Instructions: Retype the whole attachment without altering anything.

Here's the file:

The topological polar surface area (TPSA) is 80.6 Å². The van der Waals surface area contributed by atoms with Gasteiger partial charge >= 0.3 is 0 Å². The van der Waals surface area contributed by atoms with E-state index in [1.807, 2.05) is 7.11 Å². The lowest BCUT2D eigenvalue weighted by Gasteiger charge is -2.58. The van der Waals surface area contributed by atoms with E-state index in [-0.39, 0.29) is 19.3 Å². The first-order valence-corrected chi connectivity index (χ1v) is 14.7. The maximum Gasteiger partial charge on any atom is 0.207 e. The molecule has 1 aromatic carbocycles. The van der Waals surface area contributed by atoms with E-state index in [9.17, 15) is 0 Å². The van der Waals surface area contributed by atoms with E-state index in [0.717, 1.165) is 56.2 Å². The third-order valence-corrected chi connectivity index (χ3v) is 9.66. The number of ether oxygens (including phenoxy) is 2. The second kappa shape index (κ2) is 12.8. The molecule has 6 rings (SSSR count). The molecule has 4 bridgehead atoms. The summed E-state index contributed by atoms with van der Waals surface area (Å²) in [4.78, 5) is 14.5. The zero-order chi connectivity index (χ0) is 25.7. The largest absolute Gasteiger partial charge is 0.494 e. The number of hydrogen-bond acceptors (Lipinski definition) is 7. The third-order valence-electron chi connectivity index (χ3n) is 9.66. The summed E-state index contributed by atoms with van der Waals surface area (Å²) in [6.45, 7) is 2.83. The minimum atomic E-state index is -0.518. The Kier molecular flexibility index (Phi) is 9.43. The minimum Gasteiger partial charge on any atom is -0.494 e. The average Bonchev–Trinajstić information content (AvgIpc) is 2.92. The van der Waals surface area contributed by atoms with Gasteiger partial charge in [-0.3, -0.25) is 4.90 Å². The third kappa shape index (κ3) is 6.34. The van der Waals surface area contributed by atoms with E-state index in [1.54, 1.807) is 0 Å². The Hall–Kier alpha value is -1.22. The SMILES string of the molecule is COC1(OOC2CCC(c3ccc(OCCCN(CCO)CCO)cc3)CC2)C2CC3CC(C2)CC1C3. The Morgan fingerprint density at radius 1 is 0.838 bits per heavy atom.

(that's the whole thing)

The topological polar surface area (TPSA) is 80.6 Å². The van der Waals surface area contributed by atoms with Gasteiger partial charge >= 0.3 is 0 Å². The van der Waals surface area contributed by atoms with E-state index in [1.807, 2.05) is 7.11 Å². The lowest BCUT2D eigenvalue weighted by Gasteiger charge is -2.58. The van der Waals surface area contributed by atoms with E-state index in [-0.39, 0.29) is 19.3 Å². The first-order valence-corrected chi connectivity index (χ1v) is 14.7. The maximum Gasteiger partial charge on any atom is 0.207 e. The molecule has 1 aromatic carbocycles. The van der Waals surface area contributed by atoms with E-state index in [9.17, 15) is 0 Å². The van der Waals surface area contributed by atoms with E-state index in [0.717, 1.165) is 56.2 Å². The third-order valence-corrected chi connectivity index (χ3v) is 9.66. The number of ether oxygens (including phenoxy) is 2. The second kappa shape index (κ2) is 12.8. The molecule has 6 rings (SSSR count). The molecule has 4 bridgehead atoms. The summed E-state index contributed by atoms with van der Waals surface area (Å²) in [4.78, 5) is 14.5. The zero-order chi connectivity index (χ0) is 25.7. The largest absolute Gasteiger partial charge is 0.494 e. The number of hydrogen-bond acceptors (Lipinski definition) is 7. The third-order valence-electron chi connectivity index (χ3n) is 9.66. The summed E-state index contributed by atoms with van der Waals surface area (Å²) in [6.45, 7) is 2.83. The minimum atomic E-state index is -0.518. The Kier molecular flexibility index (Phi) is 9.43. The minimum Gasteiger partial charge on any atom is -0.494 e. The average Bonchev–Trinajstić information content (AvgIpc) is 2.92. The van der Waals surface area contributed by atoms with Gasteiger partial charge in [-0.3, -0.25) is 4.90 Å². The third kappa shape index (κ3) is 6.34. The van der Waals surface area contributed by atoms with E-state index in [1.54, 1.807) is 0 Å². The Hall–Kier alpha value is -1.22. The SMILES string of the molecule is COC1(OOC2CCC(c3ccc(OCCCN(CCO)CCO)cc3)CC2)C2CC3CC(C2)CC1C3. The Morgan fingerprint density at radius 1 is 0.838 bits per heavy atom.